“That the UK government is now in the position where the court has ruled against it and is insisting that parliament must vote before article 50 can be triggered underlines the chaos and confusion at the heart of the Tories’ handling of Brexit.

“Let’s be clear – the prime minister has not tried to avoid parliament because of constitutional principles but because any vote in parliament would expose the complete lack of a plan for what Brexit means.

“In whatever eventually comes forward from the UK government to parliament, SNP MPs will not vote in any way that would undermine Scotland’s interests.”

13.59: Shadow Brexit Secretary, Sir Keir Starmer, said:

“The Prime Minister was trying to sideline Parliament and the court has now ruled against her and reminded her that Parliament is sovereign, so the Government needs to urgently review its approach and refer this issue to Parliament where it should be debated.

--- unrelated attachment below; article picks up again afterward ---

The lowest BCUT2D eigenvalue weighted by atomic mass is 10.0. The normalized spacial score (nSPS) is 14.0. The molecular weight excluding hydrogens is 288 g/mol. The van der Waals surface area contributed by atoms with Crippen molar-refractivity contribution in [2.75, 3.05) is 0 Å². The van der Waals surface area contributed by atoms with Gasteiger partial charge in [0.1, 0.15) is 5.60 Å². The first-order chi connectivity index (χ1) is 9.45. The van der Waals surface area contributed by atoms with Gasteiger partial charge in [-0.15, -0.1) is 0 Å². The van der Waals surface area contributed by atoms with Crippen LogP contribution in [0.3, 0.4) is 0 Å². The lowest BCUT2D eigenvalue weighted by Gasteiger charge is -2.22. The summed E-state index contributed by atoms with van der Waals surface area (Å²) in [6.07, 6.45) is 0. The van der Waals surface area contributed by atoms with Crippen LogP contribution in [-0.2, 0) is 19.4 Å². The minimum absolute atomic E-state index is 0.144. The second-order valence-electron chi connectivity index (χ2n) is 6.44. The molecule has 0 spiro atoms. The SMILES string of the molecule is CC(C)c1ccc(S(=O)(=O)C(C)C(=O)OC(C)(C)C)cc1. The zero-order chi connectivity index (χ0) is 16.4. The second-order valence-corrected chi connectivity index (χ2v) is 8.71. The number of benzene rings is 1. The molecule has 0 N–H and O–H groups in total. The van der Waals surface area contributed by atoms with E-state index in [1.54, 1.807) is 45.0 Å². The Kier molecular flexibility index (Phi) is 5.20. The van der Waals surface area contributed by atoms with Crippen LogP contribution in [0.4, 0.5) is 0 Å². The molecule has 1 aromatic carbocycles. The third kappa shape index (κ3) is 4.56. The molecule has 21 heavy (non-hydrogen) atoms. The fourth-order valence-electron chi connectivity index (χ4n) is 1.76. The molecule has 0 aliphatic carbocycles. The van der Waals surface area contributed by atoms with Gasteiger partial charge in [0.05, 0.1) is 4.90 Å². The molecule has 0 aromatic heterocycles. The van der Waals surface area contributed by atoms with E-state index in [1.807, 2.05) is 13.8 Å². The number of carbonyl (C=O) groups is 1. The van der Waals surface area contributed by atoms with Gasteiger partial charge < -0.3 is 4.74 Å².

“Of course there is a mandate for leaving the EU, and we have to accept and respect the result of the referendum. But the terms, and how we leave the EU, are vitally important.

“I really don’t think that, in light of this ruling, the Government can get away with refusing to disclose its negotiating stance.”

13.35: Brexit Select Committee Chairman, Hilary Benn MP, said:

“This is an important judgment on the sovereignty of Parliament. It is not about a decision on whether we are leaving the European Union, because we are – the British people made that choice in the referendum and I think Parliament should uphold it, but there is a debate to be had about what kind of relationship we’re going to have, and therefore the Government’s negotiating objectives are very important in that.”

13.29: Labour leader, Jeremy Corbyn, added:

“It’s being appealed by the government so we don’t know the outcome of that appeal but what it does mean is that Parliament is going to have to take a decision when the government finally comes up with what its bottom line is on Article 50 clauses. Parliament has to have a say and this is a crucial decision for the future of this country. We’re going to be looking at the issue of market access to Europe, looking at the future of the manufacturing industry, looking at the access of finance services to Europe and of course crucially workplace regulations, environmental regulations and consumer rights. It could delay things of course. Speculation about a general election is always with us.”